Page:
Tech Tools (weekly)

November 21, 2015 Leave a comment

Tech Tools (weekly)

November 14, 2015 Leave a comment

Posted from Diigo. The rest of my favorite links are here.

Global Innovators, Networks, and Resources @GlobalReady)

November 2, 2015 Leave a comment

I am honored to be a part of this large list of Global Voices listed at

Why do I think Global Projects are so important?  I believe that the only authentic way to teach our students how to be a responsible global and digital citizenship is to partake in Global Projects. Global Projects allow our students to communicate and collaborate with students from around the world. They need to learn how to communicate with other cultures. They need to know how to make a positive impact on the world. Many teachers do this by discussing these topics, but with technology all students that have access to the Internet can work with others from around the world.  If a classroom does not have a lot of technology, the teacher’s computer can be used to connect with classrooms through Skype, Google Hangout or even email. Many classrooms are still using Snail Mail to communicate with others.  If teachers are looking for ideas, check out Skype in the Classroom or #edchat and other educational hashtags on Twitter.  Teachers should use any available tool they have.  Ask for connections via the parent newsletter at your school. Ask family and friends to be guests in the classroom.  The world is wide open. Take advantage of technology and connect with the outside world.

Tech Tools (weekly)

October 31, 2015 Leave a comment

#MysterySkype @skypeclassroom @FVSofColorado

October 26, 2015 Leave a comment

As the new Library Technology Educator, I wanted to bring the game of Mystery Location to Fountain Valley School. Mystery Location is a video-conferencing game where two schools connect but the students do not know where the other school is from.  With younger students, typically teachers assign jobs such as Google Mapper, Logical Reasoner, Photographer, Clue Keeper, Inquirer, Answer, and runner.  With older students, we decided to create teams where one team would do all the jobs and decide on the next question.  The students develop Yes/No Questions to ask to determine where the students are. As with researching, students should start with a large idea and ask questions to make the idea smaller.  Both teachers attempt to guide the students to narrow their search and not just guess where they are.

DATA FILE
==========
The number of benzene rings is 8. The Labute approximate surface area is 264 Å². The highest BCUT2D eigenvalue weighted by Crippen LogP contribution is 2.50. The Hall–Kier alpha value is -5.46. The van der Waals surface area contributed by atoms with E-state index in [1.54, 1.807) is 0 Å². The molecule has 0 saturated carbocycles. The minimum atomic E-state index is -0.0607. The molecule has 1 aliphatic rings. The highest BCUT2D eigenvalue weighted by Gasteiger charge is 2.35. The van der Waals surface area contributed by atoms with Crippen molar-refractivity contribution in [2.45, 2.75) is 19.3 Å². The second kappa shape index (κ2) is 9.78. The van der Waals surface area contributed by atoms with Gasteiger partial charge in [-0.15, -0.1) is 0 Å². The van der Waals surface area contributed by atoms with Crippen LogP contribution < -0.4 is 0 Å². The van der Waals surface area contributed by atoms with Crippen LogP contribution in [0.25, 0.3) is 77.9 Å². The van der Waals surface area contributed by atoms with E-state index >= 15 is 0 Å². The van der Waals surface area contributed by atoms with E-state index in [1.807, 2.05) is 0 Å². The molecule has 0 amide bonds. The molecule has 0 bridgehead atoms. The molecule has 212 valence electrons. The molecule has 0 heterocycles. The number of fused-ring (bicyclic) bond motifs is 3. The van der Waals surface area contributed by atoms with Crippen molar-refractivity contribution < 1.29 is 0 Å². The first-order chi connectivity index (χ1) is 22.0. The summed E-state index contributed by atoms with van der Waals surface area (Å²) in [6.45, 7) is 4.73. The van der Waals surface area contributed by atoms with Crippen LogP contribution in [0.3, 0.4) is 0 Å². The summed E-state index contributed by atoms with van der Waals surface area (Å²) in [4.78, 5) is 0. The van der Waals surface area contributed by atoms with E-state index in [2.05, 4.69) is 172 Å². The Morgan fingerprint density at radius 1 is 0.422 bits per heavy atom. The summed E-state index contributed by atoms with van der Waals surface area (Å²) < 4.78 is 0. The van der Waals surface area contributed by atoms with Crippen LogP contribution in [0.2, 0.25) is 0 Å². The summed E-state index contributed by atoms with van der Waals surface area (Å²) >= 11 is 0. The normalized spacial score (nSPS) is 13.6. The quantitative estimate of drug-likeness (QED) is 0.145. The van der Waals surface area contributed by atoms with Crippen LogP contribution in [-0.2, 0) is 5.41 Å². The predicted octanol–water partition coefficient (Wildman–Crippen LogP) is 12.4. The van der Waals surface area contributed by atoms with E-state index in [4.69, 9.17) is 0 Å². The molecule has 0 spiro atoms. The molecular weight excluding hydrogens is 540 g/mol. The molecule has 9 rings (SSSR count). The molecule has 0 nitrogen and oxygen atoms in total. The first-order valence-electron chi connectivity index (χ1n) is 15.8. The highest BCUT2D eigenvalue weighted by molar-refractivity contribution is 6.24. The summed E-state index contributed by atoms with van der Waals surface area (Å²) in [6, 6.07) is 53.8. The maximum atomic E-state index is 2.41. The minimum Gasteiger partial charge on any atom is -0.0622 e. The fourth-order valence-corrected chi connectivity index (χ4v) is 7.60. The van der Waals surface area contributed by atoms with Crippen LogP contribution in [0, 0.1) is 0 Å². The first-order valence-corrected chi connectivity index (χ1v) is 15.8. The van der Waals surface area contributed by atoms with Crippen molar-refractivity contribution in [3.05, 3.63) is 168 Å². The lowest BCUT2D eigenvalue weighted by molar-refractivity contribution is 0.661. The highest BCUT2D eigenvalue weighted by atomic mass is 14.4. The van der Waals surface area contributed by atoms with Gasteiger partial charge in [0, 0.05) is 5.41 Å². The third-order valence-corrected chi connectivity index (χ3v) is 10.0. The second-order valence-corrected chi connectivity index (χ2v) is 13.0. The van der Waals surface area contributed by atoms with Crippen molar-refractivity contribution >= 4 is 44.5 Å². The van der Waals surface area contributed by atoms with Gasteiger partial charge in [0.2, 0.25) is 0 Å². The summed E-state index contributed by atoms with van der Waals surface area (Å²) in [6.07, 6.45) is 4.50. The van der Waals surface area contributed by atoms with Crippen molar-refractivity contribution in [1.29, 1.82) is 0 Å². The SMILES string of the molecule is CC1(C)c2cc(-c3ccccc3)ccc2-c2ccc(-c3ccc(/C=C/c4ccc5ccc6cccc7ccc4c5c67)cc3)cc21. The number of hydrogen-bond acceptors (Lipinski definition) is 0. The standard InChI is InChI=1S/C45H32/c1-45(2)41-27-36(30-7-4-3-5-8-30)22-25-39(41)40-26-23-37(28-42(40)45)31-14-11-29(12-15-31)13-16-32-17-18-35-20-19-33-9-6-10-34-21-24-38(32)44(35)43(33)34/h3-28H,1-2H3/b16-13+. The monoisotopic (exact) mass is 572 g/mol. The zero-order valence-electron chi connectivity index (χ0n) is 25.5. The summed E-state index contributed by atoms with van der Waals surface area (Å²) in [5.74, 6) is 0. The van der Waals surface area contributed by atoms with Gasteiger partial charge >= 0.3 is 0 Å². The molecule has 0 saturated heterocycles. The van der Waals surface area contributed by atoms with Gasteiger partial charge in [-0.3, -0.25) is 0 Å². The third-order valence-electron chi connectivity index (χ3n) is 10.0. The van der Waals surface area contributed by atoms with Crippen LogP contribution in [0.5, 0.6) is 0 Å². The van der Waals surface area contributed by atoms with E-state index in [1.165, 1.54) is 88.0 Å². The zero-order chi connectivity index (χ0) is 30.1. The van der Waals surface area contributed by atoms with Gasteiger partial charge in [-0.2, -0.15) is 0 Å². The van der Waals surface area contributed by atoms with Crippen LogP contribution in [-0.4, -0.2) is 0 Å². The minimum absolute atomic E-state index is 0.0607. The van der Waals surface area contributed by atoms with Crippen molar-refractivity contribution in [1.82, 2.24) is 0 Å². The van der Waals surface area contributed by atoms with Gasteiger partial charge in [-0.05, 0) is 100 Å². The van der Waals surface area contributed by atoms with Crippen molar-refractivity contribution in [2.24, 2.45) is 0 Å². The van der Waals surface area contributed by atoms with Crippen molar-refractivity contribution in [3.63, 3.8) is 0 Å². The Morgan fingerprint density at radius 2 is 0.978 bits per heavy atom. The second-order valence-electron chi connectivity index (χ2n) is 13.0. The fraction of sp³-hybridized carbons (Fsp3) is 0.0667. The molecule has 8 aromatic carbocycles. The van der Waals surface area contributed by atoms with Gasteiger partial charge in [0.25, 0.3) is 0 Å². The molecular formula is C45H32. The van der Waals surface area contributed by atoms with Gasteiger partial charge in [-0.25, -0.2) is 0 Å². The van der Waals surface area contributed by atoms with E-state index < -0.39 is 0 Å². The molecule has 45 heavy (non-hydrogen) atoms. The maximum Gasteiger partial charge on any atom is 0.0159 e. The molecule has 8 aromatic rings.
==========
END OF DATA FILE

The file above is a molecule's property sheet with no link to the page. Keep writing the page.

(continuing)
During the call, students can use Google Map and Wikipedia to find out what country or state the other school is located.  The two classrooms take turns asking and answering questions.  Students use their communication and problem-solving skills to find the school.  Many of our International students did not know all the geography facts about the US, but as a team, they all were very successful. Mystery Skype is a great way for our students to practice their 21st Century Skills of  communication, creativity, critical thinking and collaboration.

Jen Lebo stated: “I loved watching my students come together to solve problems.  I saw some students working with Google Maps, while others were discussing possible solutions, or their next questions.  Kids were laughing together, working together and having fun!  But what I most loved was that they connected with another class in another part of our country, a group of kids significantly younger than they were.  And they enjoyed it.  They all went over to the computer afterwards and started sharing facts together.  It was a great ending.  And my students kept asking if we could do it again.  Success!”

mystery skype 3 BEST

Tech Tools (weekly)

October 10, 2015 Leave a comment

New Job @FVSofColorado

September 30, 2015 Leave a comment

As of July of this year, I have been employed at Fountain Valley School in Colorado Springs, Colorado. The school is a boarding and day school for high school students. I was hired as a Library Technology Educator.  The Hawley Library is three stories with archives, past periodicals, classroom and storage in the basement. The first floor houses the Reference and Fiction section, the Broadmoor Garden Club library and the magazines and newspapers. There is the Taylor Reading Room on the first floor which includes all the Art books.  The second floor has the Non-Fiction section along with the Burling Room which is used for classrooms and tutoring.

At Fountain Valley School it is recommended that all students bring a laptop or other device.  Some teachers are using devices in their classes, other teachers are not. We are looking into what it means to be a BYOD (bring your own device) school. Currently the Director of Technology and myself hold “Lunch and Learns” once a week on Wednesdays. We are trying to offer different topics and add in some advertisements for what are new tools that are available for teachers.  It is an exciting place to be working and learning.


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